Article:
Lastly, the automated match-making capability relies on a well-defined taxonomy. While it is possible to register requests/supplies that are not in the taxonomy, the automated match-making ability will not be available in such a case. It is thus recommended that the definition of the taxonomy follows the evolution of the demand (see Section 2.4).

2.2. Implementation

2.2.1. UX Design

The user experience (UX) with ARC is designed to be intuitive from the first connection, yet effective for use in everyday situations even under stressful circumstances. The Platform is structured with both high-level and detailed views. Lists of requests and supplies provide an overview of the general situation, while lists of matches facilitate the decision making and execution thereof. The detailed views allow users to focus on indicating resources and making matches.

To deliver ARC as quickly as possible, the design process consisted of rapid iteration loops each lasting a few days or a few hours. The design process involved tight collaboration with all project stakeholders, based on an evolving interactive prototype. To ensure relevance, and feasibility, end-users and technical experts both contributed to the early phases of the design.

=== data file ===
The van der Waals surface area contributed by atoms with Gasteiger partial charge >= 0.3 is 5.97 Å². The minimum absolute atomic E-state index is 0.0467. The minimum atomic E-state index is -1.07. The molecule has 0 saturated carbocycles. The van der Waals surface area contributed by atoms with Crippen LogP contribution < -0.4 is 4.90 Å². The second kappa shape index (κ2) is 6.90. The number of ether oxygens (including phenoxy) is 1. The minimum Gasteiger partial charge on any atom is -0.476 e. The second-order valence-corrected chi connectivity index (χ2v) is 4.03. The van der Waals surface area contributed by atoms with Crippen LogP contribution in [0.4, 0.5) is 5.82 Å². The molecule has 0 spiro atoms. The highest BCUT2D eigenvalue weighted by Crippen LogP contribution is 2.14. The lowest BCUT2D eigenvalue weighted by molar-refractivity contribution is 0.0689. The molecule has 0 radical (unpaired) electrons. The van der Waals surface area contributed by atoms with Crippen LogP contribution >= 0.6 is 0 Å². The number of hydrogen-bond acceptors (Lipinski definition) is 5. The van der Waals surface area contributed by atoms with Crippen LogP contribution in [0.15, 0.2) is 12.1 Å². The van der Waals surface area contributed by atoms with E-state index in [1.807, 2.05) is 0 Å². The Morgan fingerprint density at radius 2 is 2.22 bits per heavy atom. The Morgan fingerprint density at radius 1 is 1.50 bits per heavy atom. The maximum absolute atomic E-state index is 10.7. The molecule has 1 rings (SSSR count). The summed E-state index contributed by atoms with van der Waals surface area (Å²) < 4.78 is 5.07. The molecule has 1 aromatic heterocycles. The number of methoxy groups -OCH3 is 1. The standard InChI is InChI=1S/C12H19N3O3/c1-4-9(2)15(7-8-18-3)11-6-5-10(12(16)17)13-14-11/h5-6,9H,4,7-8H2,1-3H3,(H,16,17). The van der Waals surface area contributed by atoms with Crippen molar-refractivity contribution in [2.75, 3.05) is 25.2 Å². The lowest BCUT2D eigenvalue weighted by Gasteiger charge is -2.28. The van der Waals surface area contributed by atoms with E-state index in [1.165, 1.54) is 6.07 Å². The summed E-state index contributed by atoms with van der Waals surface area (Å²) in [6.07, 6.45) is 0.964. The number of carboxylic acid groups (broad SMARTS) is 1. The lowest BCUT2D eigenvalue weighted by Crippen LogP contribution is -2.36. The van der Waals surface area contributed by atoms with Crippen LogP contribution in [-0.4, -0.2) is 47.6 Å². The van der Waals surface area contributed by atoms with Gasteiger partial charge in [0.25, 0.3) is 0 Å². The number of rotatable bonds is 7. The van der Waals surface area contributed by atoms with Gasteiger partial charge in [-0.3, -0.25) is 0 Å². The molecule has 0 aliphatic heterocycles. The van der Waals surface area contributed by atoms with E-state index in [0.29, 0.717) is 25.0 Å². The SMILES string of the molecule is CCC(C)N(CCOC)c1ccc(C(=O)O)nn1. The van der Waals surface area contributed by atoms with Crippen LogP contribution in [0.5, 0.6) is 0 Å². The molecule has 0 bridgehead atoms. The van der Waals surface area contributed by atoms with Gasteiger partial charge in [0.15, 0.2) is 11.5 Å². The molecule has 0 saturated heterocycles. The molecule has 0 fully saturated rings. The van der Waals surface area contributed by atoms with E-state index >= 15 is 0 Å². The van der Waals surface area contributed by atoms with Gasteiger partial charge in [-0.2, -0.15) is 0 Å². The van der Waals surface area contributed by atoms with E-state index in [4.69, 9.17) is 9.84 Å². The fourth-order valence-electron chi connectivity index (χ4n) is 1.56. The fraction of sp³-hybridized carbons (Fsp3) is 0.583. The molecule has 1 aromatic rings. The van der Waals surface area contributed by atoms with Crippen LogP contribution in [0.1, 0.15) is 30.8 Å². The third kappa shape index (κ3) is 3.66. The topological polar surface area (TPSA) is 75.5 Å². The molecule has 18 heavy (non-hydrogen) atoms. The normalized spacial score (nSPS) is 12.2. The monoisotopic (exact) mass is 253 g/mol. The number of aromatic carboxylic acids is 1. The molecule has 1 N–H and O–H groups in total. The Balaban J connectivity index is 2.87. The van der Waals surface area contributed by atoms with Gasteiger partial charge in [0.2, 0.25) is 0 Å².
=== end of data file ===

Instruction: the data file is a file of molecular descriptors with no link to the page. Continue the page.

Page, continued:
2.2.2. Platform Architecture

The ARC Platform is developed in Python with the Django framework, which enforces a standard code structure and offers useful features, including a powerful object-relational mapping (ORM) and automatic HTML form generation from database models. The development team used these features heavily. To keep the number and size of files manageable, the code is organized in four Django applications, each representing one of the main functionalities of the Platform.

• The app application contains the main page template with navigation and footer, general purpose pages (e.g., terms of service, landing page) and reusable HTML templates (e.g., styled form fields, modals). It also contains custom middleware to prevent access from machines other than the authentication proxy, and to show terms and conditions to users who have not yet given their approval.

• The user application contains the user model, user administration views, a single sign-on (SSO) login route, and an email/password login form.

• The resources application contains the models used for resource categorization including lists of types, categories, and manufacturers. As the editing of the ARC taxonomy is restricted to moderators, we used default Django admin views here.

• The matchmaking application contains views and forms for request/supply creation and validation.

Figure 4 shows the data model for the application. The models are defined in the files of their respective Django applications. In the user interface and this paper, the Resource, ResourceTypes, Category, and CategoryItem models are named Type, Category, Manufacturer, and Item.